Why things are: belts, chains and chopper drivetrains

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Have you ever seen a dude ripping down the tarmac, hand behind his butt while he works a jockey shifter, wondering how in the Sam Hill he isn’t losing fingers to the belt or chain whirling around inches from his fingertips? Did you ever wonder why that drivetrain is hanging out there in the breeze for everyone to see?

Everywhere you look, choppers seem to have converted drive trains. Chains, belts and clutches hanging out — it’s a mess. Good gravy, why do folks change them up? These kids and their cut-up scooters, I tell you.

Sounds like a topic for our next episode of Why things are the way they are.

belt primary drive

Let’s start with some Harley-Davidson history. For years and years, Harleys were equipped with a chain primary and a chain final drive. The primary chain had engine oil dripped onto it from two places: a dedicated oiler, and the separate breather hose that shed oily mist onto the primary chain. The primaries had a small hole in them for the oil to leak out of when parked or riding. (Surprise, surprise — bet you didn’t know that many Harleys were designed to leak, did you?)

The final drive chain was cared for as you’d expect, with periodic maintenance that required cleaning and lubricating.

That was fine up until the days of the Shovelhead. In the interest of not makin’ a friggin’ mess, the hole in the primary was eliminated, and the oil that dripped onto the chain was sucked back into the system, to be filtered and re-used. In the midst of the Shovelhead Era, Harley began equipping bikes with final drive belts as opposed to chains. The belts were quieter and required less maintenance. On some models, like the Sturgis FXSB, they even used a dual-belt setup (belt primary, belt final). They were doing all sorts of weird stuff. Heck, some Touring bikes and FXRs even had enclosed final drive chains! The whole shootin’ match back there sat encased in its own oil bath! (This prolonged the life quite a bit, but it made changing a chain a real hassle!) H-D was still trying to figure out how to efficiently move power through the drivetrain without making messes, environmental nightmares, or dirty, angry riders.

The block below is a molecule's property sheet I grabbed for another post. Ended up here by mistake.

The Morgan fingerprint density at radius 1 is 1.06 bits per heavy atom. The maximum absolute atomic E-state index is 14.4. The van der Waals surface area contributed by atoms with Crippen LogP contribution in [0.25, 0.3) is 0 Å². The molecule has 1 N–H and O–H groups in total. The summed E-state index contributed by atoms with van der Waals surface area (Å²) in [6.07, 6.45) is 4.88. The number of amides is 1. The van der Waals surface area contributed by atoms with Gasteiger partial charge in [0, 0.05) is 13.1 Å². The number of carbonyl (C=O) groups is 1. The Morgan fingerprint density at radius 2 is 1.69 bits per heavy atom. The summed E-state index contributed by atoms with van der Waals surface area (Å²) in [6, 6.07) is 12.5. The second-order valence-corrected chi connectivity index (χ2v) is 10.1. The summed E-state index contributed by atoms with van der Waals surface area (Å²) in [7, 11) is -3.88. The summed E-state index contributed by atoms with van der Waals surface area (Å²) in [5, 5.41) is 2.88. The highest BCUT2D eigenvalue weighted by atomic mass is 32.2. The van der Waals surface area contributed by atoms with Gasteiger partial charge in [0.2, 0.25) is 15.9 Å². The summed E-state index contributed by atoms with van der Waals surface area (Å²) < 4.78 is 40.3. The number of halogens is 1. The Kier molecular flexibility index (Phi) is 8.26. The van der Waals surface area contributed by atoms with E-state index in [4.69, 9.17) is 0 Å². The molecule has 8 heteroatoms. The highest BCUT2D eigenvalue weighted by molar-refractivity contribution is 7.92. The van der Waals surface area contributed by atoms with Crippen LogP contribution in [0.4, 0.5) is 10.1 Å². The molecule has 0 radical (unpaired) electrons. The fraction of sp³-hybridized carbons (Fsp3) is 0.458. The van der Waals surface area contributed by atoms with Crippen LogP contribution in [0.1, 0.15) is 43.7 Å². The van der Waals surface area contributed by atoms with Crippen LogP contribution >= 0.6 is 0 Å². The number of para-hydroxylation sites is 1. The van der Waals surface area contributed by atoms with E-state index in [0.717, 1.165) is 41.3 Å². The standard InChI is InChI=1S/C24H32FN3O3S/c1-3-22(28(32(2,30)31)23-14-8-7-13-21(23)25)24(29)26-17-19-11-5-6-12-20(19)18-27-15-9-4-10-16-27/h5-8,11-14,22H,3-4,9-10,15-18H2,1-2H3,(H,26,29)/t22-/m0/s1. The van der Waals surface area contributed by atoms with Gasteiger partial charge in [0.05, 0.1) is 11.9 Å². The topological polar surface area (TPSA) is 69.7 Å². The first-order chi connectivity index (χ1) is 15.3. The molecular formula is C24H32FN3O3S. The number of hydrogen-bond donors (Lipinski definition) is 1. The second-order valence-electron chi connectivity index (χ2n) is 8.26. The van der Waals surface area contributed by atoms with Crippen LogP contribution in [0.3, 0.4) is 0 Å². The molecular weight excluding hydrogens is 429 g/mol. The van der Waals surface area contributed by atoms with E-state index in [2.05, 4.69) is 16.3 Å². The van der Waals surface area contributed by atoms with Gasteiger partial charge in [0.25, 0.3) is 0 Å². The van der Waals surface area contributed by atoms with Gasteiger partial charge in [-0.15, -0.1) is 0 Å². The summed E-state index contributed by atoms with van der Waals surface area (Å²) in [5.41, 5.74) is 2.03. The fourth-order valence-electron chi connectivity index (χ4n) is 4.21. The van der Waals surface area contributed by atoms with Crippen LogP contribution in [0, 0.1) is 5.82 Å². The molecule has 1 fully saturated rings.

Eventually, with the dawn of the Evo engine. H-D settled on the system still in use today: a primary drive chain enclosed in its own housing with separate, un-shared oil that requires the occasional change, and a belt final drive. The system has many advantages. The oil can help to cool the stator and clutch plates, and its isolation from the engine makes its design superior even to its Japanese brethren. Dirty, clutch-impregnated oil never makes its way into the engine, and a chain running in an oil bath, sealed from outside dirt and debris, runs very cool and wears slowly. The drive belt is a pretty low-maintenance item, considering the great mileage it’s capable of racking up before needing attention.

So why do all these guys running around on Pans and Shovels seem to go flipsy-daisy and use a primary drive belt and a final drive chain?

Let’s start with the rear. A chain final drive has many advantages that are particularly interesting to chopper dudes. For starts, you can change the ratio much easier with a chain. If you get a larger or smaller sprocket, making the chain fit is as easy as cutting to the correct length. Since many chopper guys are building monster motors and using primaries and transmissions with unknown gearsets, sometimes the easiest way to change your final gear ratio is simply to slap a new sprocket on the beast and roll on.